Once you have the kite up indoors to make sure you know how it all fits together and that you have all the relevant parts, setting up your stunt kite outside should be a breeze. Usually all the spars will be packed separately and need to be inserted into their fittings; it is easiest to start with the wing spars last to give the kite its shape. You may leave the wing spars and spine attached to the kite when you finish as you can still fold the kite away in this state as long as you take out the spreaders.
Next you need to unwind your kite lines and attach them to the bridle, using a lark’s head knot. Stand your kite up on its trailing edge so that it is pointing upwards and unwind your lines as you walk into the wind.
Dual- and quad-line kites are set up differently to single-line kites as they have preset line lengths, rather than a spool that provides varying line lengths. This means that you have to unwind the entire length of line in order to launch the kite, and it makes it more important to choose the right line length initially for your ability and for the strength of the wind. Note that the longer lines (30m/100ft) are easier to learn with as they are more forgiving, and can be used in lighter winds. Make sure that your lines are of identical length, as controlling your kite will be near-impossible if they irregular.
Put the plastic winder in your pocket because, unlike for single-line kites, you do not need it when the kite is flying, only to pack away the lines. If your straps/handles are attached to the lines as they should be, you are ready to fly; if they are not, use the lark’s head knot again. If you need to go back to the kite for any reason, peg your handles to the ground with a ground stake.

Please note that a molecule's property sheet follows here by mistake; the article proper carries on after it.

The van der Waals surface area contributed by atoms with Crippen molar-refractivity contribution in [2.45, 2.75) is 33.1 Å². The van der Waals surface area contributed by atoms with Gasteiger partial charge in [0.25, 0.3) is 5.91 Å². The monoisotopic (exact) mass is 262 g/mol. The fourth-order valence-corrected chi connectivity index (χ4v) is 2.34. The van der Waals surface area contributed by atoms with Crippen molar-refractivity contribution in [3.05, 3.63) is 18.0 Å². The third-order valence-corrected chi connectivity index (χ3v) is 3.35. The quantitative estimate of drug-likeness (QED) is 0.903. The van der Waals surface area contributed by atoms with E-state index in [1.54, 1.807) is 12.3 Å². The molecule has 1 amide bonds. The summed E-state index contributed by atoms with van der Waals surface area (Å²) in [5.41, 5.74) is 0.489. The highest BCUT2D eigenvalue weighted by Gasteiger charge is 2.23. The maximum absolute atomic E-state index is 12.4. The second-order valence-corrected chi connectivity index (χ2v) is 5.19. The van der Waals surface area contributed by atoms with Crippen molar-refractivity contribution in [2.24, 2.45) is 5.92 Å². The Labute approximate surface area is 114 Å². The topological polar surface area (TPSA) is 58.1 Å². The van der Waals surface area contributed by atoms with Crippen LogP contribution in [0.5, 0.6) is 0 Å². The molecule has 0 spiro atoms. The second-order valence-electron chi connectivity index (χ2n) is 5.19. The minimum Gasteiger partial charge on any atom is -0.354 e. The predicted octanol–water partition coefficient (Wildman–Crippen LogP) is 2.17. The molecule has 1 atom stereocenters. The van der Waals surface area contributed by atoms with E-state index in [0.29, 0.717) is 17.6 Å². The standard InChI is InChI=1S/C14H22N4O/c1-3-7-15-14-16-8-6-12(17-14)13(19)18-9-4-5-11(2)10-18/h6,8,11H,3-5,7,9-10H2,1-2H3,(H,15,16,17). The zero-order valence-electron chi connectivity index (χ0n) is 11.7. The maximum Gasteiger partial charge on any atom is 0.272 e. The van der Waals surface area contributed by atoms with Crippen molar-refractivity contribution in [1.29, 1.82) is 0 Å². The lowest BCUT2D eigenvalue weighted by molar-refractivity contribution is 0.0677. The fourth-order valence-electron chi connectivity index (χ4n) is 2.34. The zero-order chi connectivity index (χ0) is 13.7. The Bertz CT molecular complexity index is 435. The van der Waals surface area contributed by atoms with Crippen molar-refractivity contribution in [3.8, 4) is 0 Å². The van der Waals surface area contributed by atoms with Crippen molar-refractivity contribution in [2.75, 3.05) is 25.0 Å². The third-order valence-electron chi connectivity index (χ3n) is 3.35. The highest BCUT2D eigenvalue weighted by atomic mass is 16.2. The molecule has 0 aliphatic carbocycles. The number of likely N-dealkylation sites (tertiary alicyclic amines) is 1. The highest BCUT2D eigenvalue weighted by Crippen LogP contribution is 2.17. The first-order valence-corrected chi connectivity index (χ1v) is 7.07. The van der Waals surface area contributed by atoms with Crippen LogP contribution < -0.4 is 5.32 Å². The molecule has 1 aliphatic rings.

Stunt kites are incredibly aerodynamic, so launching should be as graceful as the kite is light. First check that you are in a suitable location. Make sure that the wind is of appropriate strength and directly behind you, and that the kite is directly in front of you.
Once the kite is facing upwards and the lines are taut, simply pull the lines firmly backwards to get the kite airborne. If the wind isn’t playing as it should, having a friend hold the kite to start with, and gently letting go at your signal, should help the launch. Keep your feet shoulder-width apart and your arms low and relaxed, as if you were holding on to the handlebars of a bicycle.
The joy of adding another line to a kite is that suddenly you are not just standing by, watching an object being blown about helplessly in the sky, but you are able to decide what will happen to the kite and where it will go next. Your relationship with this object high in the sky is now tangibly close and you can decide whether the kite will drive near to the ground and soar up again, whether it will stall and reverse, or whether it will simply glide from left to right. All it takes to exercise such power is gentle motions of the wrist. To turn the kite left, pull on the left line. To turn the kite right. pull on the right line.